I had arrived at an opportune time, for the natives were suffering from a malignant form of influenza that was killing them like flies. In my medical kit was a goodly supply of nitroglycerin, strychnine and morphine tablets, also a small quantity of camphorated oil in hermetically sealed tubes — preparations for just such an emergency, pneumonia and kindred diseases being a scourge in these regions. By hard work and judicious use of the drugs, I was able to check the epidemic and save a number of sufferers who had been given up for dying. By so doing, I earned the eternal gratitude of the tribe.

I soon found that in these Trigullos I had discovered a mine of interesting information in the form of curious legends and beliefs which, I felt, completely justified my arduous trip. I explained to my new friends the object of my journey into their country, but my mention of a ruined city was met by a singular silence. I had about given up hope of learning anything that might prove or disprove the legend and had decided to set out on the return journey. Seated in my shelter tent I was tabulating and checking notes when the flap was raised and, out of the silvered velvet of the night, strode Huayan, Chief of the tribe.

He was one of the finest appearing natives I have ever seen, more than six feet tall, straight as an arrow and graceful as a willow wand. He was fair for an Indian, being little darker than myself, bronzed as I am by years of outdoor life. Taking him all in all, I could easily believe his claim to direct descent from Manco Capac, first king of the Incas and founder of Cuzco. At my gesture of invitation, he seated himself and spoke.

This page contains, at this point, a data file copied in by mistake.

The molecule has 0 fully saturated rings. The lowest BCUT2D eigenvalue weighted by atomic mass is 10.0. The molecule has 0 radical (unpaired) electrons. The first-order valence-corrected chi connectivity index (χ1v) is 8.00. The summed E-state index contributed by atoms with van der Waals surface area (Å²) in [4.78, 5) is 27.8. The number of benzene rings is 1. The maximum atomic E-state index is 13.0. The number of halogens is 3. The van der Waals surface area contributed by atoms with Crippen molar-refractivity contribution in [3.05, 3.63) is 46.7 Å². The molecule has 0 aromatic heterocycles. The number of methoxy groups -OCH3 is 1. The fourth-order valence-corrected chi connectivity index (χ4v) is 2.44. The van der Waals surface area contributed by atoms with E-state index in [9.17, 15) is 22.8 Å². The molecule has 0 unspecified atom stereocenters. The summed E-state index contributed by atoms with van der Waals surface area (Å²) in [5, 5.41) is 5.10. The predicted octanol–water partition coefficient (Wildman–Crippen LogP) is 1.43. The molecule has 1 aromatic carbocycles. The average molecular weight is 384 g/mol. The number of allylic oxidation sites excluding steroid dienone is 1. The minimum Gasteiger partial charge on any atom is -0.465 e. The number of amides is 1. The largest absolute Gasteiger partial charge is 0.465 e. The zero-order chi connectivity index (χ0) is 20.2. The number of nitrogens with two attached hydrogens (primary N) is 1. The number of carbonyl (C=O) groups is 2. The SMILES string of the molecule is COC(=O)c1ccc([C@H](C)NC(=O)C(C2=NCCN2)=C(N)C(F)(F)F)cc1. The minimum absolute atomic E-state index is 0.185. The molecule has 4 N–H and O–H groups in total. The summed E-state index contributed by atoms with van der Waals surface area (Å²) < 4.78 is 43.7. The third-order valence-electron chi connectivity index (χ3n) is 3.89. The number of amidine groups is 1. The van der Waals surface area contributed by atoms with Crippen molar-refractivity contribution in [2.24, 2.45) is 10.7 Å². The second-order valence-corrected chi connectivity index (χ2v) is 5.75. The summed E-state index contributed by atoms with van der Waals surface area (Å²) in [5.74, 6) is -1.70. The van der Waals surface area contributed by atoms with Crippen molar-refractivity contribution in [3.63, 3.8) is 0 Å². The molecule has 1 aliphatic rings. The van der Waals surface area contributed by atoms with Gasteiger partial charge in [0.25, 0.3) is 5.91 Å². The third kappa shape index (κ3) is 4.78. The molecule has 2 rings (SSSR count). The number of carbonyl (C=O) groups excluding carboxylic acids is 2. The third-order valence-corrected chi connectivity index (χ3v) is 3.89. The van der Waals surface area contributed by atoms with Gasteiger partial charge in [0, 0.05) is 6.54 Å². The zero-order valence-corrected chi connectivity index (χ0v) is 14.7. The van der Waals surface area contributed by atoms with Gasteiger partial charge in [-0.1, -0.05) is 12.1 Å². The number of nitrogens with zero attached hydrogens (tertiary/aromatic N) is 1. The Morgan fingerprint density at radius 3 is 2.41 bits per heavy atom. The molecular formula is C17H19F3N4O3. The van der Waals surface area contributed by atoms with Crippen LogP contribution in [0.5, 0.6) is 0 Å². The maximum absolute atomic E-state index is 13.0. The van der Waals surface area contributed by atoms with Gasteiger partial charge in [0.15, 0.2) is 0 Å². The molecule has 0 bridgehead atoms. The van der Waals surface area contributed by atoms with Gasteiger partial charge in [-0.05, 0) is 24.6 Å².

“Oh, Father of Wisdom” — the title which the Trigullos had bestowed upon me — he began in Aimara, the sacred language of the priests. “Who, unlike the other men of your race, seeks not the Tears of the Sun (gold) but only knowledge, to you I will disclose that which has not been revealed since time upon time before Manco Capac tore from the granite breast of Father Andes the first stone of the Holy City. Tomorrow I will lead the way to the ruins of a city which was old when Manco Capac and Mamao Ollo came down from the heavens to found the Inca race, which saw the Army of the Heavens (the stars) take their places one by one, and whose people have vanished long ages ago.

“Question me not, Father of Wisdom, rest and make ready: tomorrow I point the way.”

Excerpt From: B. H. Barney. “Beyond the Veil of Time”